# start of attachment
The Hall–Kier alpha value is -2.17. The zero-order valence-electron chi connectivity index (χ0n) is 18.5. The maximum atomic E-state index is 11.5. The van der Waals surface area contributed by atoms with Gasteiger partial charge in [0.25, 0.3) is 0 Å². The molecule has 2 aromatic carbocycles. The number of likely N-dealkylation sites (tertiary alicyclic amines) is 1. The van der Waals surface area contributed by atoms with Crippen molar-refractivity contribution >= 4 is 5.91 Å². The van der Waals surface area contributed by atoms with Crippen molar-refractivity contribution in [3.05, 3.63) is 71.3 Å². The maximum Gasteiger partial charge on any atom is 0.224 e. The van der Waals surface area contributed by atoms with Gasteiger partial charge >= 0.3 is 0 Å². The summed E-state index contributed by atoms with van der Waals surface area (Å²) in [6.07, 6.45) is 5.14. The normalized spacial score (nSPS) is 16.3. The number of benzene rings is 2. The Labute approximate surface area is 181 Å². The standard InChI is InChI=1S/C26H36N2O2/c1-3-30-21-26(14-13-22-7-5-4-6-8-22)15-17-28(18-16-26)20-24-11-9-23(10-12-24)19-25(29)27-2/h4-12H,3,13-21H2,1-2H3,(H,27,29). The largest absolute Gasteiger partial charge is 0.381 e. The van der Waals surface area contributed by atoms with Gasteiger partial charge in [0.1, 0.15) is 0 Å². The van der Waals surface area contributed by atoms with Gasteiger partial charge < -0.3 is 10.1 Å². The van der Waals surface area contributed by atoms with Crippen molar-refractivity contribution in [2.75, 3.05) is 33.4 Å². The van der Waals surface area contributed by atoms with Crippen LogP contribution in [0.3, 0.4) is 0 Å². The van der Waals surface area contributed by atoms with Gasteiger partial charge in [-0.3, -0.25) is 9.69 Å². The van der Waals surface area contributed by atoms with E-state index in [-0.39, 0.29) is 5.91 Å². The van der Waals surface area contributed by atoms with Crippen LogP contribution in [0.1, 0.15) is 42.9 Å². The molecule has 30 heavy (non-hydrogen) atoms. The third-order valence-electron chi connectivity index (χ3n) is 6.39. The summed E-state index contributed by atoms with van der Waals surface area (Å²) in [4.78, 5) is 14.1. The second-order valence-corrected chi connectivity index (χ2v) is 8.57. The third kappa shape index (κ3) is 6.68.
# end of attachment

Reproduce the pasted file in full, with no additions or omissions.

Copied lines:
The Hall–Kier alpha value is -2.17. The zero-order valence-electron chi connectivity index (χ0n) is 18.5. The maximum atomic E-state index is 11.5. The van der Waals surface area contributed by atoms with Gasteiger partial charge in [0.25, 0.3) is 0 Å². The molecule has 2 aromatic carbocycles. The number of likely N-dealkylation sites (tertiary alicyclic amines) is 1. The van der Waals surface area contributed by atoms with Crippen molar-refractivity contribution >= 4 is 5.91 Å². The van der Waals surface area contributed by atoms with Crippen molar-refractivity contribution in [3.05, 3.63) is 71.3 Å². The maximum Gasteiger partial charge on any atom is 0.224 e. The van der Waals surface area contributed by atoms with Gasteiger partial charge >= 0.3 is 0 Å². The summed E-state index contributed by atoms with van der Waals surface area (Å²) in [6.07, 6.45) is 5.14. The normalized spacial score (nSPS) is 16.3. The number of benzene rings is 2. The Labute approximate surface area is 181 Å². The standard InChI is InChI=1S/C26H36N2O2/c1-3-30-21-26(14-13-22-7-5-4-6-8-22)15-17-28(18-16-26)20-24-11-9-23(10-12-24)19-25(29)27-2/h4-12H,3,13-21H2,1-2H3,(H,27,29). The largest absolute Gasteiger partial charge is 0.381 e. The van der Waals surface area contributed by atoms with Gasteiger partial charge in [0.1, 0.15) is 0 Å². The van der Waals surface area contributed by atoms with Gasteiger partial charge < -0.3 is 10.1 Å². The van der Waals surface area contributed by atoms with Crippen molar-refractivity contribution in [2.75, 3.05) is 33.4 Å². The van der Waals surface area contributed by atoms with Crippen LogP contribution in [0.3, 0.4) is 0 Å². The van der Waals surface area contributed by atoms with Gasteiger partial charge in [-0.3, -0.25) is 9.69 Å². The van der Waals surface area contributed by atoms with E-state index in [-0.39, 0.29) is 5.91 Å². The van der Waals surface area contributed by atoms with Crippen LogP contribution in [0.1, 0.15) is 42.9 Å². The molecule has 30 heavy (non-hydrogen) atoms. The third-order valence-electron chi connectivity index (χ3n) is 6.39. The summed E-state index contributed by atoms with van der Waals surface area (Å²) in [4.78, 5) is 14.1. The second-order valence-corrected chi connectivity index (χ2v) is 8.57. The third kappa shape index (κ3) is 6.68.